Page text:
If we want to look at overall statistics for riding horses you have the greatest odds of injuring your upper extremities (arms/hand). Next comes your lower extremities (legs/feet). Then your torso is next. Then finally the head/neck which use to account for the smallest percentage at almost 10% of equine related injuries. Now that was just base statistics for all equine activities combined. When you start breaking it out to specific activities the order doesn't really change, but the odds do. For example. If you remove jumping from the equation then the number of head and neck injuries (they combine them since they would be too small individually) drops dramatically. That is because over 75% of the equine related head and neck injuries were related to jumping so you're jumping you have incredibly better odds of suffering a head or neck injury than you would from most other equine activities. All of the fatalities and permanent disabling injuries that I know of personally (which I grant is a very small %) have all been the result of jumping and were not head injuries (they all had helmets on), but neck injuries. If I were jumping I'd suggest one of the inflatable collars they have now and some body armor . Most of the life altering injuries (not always fatal, but often crippling) involve the spine in some way (neck or back).

Injuries that last for over a month can happen no matter what activity you do. I'm currently recovering from 5 broken ribs which didn't involve jumping or anything fance (2 under my left scapula and 3 below it, but I hope to be able to ride again after 6 weeks....the pain level should be acceptable then and my horses need the work....other horses will have to wait a few weeks more). While it's probably the worst set of broken ribs I've had it's hardly the first so I know the routine. I've been riding for a few months shy of 49 years and started training them almost 46 years ago. You ride and work with horses for that long and you're going to suffer in injuries and you just have to be ok with the risk ("it comes with the job"). Broken bones and severe deep tissue bruises take more than a month to heal and you can get them from any equine activity. I learned not to keep a wallet in my hip pocket after landing on it and not being able to sit on my left buttocks for a month. 4 days after the injury the bruise appear and covered my entire left buttocks and upper thigh. Then over the next three weeks some of the blood from the bruise was pushed out to behind my knee and then my ankle (making them painful). Was almost 2 months before all that was cleared up so it actually took longer than a broken forearm.

Point is, yes you can mitigate your potential for injury, but you're never going to deal with a horse and not take a risk of suffering a substantial injury. As I like to tell people when I suffer an injury and they ask me about training a horse to be 100% safe. You're dealing with a 1/2 ton of muscle with an attitude (not always a bad attitude, but they all have one). The only horse that is ever going to be 100% safe is the one that just died.

If you ride you take the risk. Most states now have laws to that effect to protect horse owners, because the state recognizes that dealing with a horse is going to be inherently dangerous so we have to put up a sign with the law on it which tells people that they assume the risk.

They're always going to be bigger and stronger so you better always be smarter. (One of my grandfather's many pearls of wisdom)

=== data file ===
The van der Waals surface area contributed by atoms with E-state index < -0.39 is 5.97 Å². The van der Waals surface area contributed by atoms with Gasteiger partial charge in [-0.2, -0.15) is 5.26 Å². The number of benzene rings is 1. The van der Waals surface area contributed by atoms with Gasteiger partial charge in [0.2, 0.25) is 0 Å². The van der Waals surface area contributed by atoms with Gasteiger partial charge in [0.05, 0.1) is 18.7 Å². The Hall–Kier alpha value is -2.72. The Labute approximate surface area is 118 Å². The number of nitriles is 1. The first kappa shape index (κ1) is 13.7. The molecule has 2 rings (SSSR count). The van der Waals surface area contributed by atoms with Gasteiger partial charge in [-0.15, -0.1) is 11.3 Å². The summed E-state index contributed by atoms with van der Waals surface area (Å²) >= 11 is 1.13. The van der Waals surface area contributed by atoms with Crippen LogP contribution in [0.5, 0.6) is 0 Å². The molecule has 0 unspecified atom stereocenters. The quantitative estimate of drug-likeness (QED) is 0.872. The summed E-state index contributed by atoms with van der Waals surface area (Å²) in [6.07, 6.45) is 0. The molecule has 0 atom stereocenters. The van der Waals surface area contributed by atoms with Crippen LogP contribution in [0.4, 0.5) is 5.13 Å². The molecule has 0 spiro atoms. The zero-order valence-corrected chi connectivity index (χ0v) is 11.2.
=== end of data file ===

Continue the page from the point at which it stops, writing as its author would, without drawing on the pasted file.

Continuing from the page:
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post #48 of 50 Old 11-03-2017, 07:18 PM
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I think making poor decisions by riding horses above your level of experience and doing things you are not ready for is what makes the sport dangerous. I think its easy to forget sometimes that horses do have a strong instinct and its when you become to relaxed and comfortable that mistakes I made.

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post #49 of 50 Old 11-03-2017, 08:51 PM
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@zolantal hiya. lots of useful comments here. just re-read your original post and i see you are starting lessons in summer. as we are just going in to summer here, that is almost 6 months away for you. i guess you have reasons for that but i'm thinking you could wind yourself up to a place where horses take on the persona of dragons!!

is it possible for you to even visit/help out/hang out at the (riding school?)? just getting a sense of familiarity around horses. Any reputable riding instructor will make sure you are on a pony/horse suitable to your level, on animals they know well so that all risks are minimised.

there is a book called "feel the fear, but do it anyway". worth a read.

would like to hear where you are at.

When the world says "give up". Hope whispers "try it one more time"
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post #50 of 50 Old 11-12-2017, 11:35 AM
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Wear a helmet, take lots of lessons from a good, calm, and patient trainer, ride experienced calm horses, and do whatever else you can to lessen risk (no jumping or racing for example.) I started riding about 4 years ago in my 40s and the only time I've fallen is jumping and riding bareback (before I was ready). Riding will always have an element of danger because you're riding an animal who could accidentally kill you, but you can lower your risks significantly by using common sense and knowing what could happen. I learned a TON on this forum, which really helped my confidence. That therefore helped my horse stay calmer because I was calmer. Good luck!

“When I bestride him, I soar, I am a hawk: he trots the air; the earth sings when he touches it; the basest horn of his hoof is more musical than the pipe of Hermes. ” ~ William Shakespeare